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The Laurel Fantauzzo phenomenon

lifestyle / Super
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The Laurel Fantauzzo phenomenon

Illustration by  Mok Pusung and Maximillan N. Villanos

Illustration by Mok Pusung and Maximillan N. Villanos

Reader’s block has been around ever since the phenomenon of writer’s block came into public consciousness.

For Laurel Fantauzzo, writer and writing instructor, reading is easier than transforming thoughts into words.

“I guess it depends on what I’m reading, reading is much easier than writing,” she told Super. “Sometimes, I’ll read something and I’ll just resist it for some reason, it’s very abstract. I have to work hard for it.”

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But her sleeper hit, “The First Impulse,” is a hard read because it chronicles the tragic romance of Alexis Tioseco and Nika Bohinc.

“The First Impulse” is even harder to put down because of its searing narrative and graceful prose.

The tale of Tioseco and Bohinc, both brilliant film critics, first figured into the public spectrum when a police report came out detailing their grisly murder.

On Sept. 1, 2009, Tioseco and Bohinc where murdered in a robbery inside their home in Quezon City. It was an inside job; reports note that their new maid gave access to the robbers. Tioseco was Filipino-Canadian while Bohinc was Slovenian.

Instead of becoming mere crime statistics in the Philippines, Fantauzzo took on the monumental task of shedding light on the story of these lovers.

“When I learned that Alexis strongly identified as Filipino, and stayed here out of love and devotion for the country and its cinema, had been really betrayed by the country’s economic violence and fiscal violence, it really haunted me,” she said. “The injustice loosened upon Nika really haunted me, that she would take the risk for love and go here and be completely betrayed in the worst way imaginable.”

This tale hit home because Fantauzzo is also mixed-race Filipino.

“I was the only child that my mom took to the Philippines, against my will when I was 12, in 1997,” she said. “I didn’t know at the time that Alexis and his brother were brought here from Canada by their Filipino father.”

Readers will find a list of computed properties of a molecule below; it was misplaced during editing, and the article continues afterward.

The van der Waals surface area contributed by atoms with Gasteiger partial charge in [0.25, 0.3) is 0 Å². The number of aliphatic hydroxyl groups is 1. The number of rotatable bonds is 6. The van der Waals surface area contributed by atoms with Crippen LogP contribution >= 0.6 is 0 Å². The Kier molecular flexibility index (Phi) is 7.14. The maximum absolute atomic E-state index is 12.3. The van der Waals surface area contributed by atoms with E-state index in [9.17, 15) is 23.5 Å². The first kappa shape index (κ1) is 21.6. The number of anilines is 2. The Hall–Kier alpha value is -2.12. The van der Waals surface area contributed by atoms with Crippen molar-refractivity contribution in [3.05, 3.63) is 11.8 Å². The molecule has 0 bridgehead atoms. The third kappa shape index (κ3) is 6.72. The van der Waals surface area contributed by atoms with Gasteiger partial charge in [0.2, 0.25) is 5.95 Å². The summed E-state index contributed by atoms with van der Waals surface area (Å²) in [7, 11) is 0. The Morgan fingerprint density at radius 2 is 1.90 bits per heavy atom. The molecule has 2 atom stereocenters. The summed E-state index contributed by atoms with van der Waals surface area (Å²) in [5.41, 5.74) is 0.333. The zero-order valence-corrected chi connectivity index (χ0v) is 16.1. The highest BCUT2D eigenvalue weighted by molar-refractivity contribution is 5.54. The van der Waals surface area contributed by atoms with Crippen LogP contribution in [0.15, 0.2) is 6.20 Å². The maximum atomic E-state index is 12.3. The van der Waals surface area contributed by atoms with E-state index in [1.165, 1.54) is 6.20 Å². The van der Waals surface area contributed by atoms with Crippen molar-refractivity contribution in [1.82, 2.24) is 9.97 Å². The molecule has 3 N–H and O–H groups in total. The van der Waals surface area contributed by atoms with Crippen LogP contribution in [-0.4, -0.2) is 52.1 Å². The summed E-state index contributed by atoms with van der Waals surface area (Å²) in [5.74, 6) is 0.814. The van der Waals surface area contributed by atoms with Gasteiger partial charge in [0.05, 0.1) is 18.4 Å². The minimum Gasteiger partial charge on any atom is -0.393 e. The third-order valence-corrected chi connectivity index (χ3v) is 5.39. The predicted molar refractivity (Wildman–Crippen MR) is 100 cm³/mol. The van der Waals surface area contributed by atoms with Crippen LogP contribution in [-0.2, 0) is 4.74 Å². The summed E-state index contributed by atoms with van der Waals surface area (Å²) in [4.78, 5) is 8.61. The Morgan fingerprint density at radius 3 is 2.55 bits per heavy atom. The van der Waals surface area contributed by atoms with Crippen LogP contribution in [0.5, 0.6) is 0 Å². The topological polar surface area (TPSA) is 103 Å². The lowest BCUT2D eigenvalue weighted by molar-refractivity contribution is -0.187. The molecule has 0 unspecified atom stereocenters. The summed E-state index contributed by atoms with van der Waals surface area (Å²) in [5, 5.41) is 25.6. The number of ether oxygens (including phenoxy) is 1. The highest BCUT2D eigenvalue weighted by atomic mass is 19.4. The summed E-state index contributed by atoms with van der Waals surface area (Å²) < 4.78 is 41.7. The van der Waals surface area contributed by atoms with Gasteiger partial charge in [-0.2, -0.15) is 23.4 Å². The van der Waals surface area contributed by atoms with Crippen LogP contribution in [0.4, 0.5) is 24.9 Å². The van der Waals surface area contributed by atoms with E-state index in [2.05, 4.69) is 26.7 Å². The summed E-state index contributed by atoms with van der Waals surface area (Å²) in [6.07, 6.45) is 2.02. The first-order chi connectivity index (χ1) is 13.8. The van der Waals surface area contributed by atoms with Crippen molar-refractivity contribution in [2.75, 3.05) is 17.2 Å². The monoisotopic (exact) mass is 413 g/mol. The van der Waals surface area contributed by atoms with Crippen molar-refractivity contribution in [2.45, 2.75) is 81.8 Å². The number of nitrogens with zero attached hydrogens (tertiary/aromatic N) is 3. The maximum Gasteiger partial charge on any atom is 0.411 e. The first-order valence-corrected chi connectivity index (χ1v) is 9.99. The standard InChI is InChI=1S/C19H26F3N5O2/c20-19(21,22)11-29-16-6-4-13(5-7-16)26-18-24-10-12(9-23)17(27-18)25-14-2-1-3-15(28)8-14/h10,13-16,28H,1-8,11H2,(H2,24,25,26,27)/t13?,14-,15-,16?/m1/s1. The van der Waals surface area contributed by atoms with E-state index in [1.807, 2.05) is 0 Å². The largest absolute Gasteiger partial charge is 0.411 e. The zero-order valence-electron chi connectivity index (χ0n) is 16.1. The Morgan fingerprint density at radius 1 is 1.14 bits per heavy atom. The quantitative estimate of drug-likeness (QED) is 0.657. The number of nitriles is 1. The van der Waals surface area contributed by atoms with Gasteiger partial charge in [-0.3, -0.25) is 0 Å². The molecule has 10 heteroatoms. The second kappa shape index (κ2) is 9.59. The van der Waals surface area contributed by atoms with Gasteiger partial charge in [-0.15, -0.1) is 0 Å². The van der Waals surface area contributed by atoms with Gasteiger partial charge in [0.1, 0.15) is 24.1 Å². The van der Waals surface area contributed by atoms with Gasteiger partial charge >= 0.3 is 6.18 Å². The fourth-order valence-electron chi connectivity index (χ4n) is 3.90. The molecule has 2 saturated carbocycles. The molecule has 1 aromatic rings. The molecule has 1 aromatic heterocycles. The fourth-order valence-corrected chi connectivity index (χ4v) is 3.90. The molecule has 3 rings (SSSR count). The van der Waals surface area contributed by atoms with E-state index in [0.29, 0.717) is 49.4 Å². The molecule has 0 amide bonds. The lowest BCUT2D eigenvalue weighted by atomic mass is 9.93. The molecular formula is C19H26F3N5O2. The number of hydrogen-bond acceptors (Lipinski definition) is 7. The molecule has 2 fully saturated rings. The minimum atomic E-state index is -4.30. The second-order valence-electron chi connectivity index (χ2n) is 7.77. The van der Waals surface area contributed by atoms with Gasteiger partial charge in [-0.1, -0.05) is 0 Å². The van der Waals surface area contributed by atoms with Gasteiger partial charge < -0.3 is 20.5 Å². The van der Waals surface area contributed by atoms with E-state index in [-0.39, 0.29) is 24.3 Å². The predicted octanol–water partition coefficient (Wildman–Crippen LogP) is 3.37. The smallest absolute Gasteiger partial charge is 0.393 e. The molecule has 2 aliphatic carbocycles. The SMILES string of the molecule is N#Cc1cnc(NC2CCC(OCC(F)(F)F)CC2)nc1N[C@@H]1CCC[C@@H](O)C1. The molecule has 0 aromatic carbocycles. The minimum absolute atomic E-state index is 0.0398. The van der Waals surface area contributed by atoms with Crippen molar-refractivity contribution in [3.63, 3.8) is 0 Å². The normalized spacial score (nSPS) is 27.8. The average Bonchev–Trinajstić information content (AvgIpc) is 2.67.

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Citizenship aside, her prose takes a page from writers like Truman Capote and Gay Talese, both of whom championed creative nonfiction and a keen eye for details.

It took Fantauzzo six years to write “The First Impulse”; seven years if editing is included. She revised chapters when she was talking to her publisher because police found a suspect in the Tioseco-Bohinc murder case.

The closest thing to writer’s block, in Fantauzzo’s case, was the ‘difficult’ writing process involving the bulk of material.
“The Tioseco family gave me an electronic stack of e-mails that showed their grief and futility after the investigation,” she said. “Looking thru the case files, talking to the investigators; it was very heartbreaking learning the context of their entire lives and then coming into contact with legal system built to betray families and neglect them. It was very harrowing.”

The book’s title is “borrowed” from Tioseco’s famous love letter to Nika to explain his love for Philippines and cinema.

“Alexis wrote, ‘the first impulse is always one of love,’” said Fantauzzo. “He was talking about film criticism, he was also talking about the nature of love.”

At the end, this Palanca award-winning writer’s nonfiction debut is worth a read.
“If you care about love, if you read about following the mystery through its possibilities, then book will intrigue you. I hope.”

“The First Impulse,” from Anvil Publishing, is available at National Book Store.

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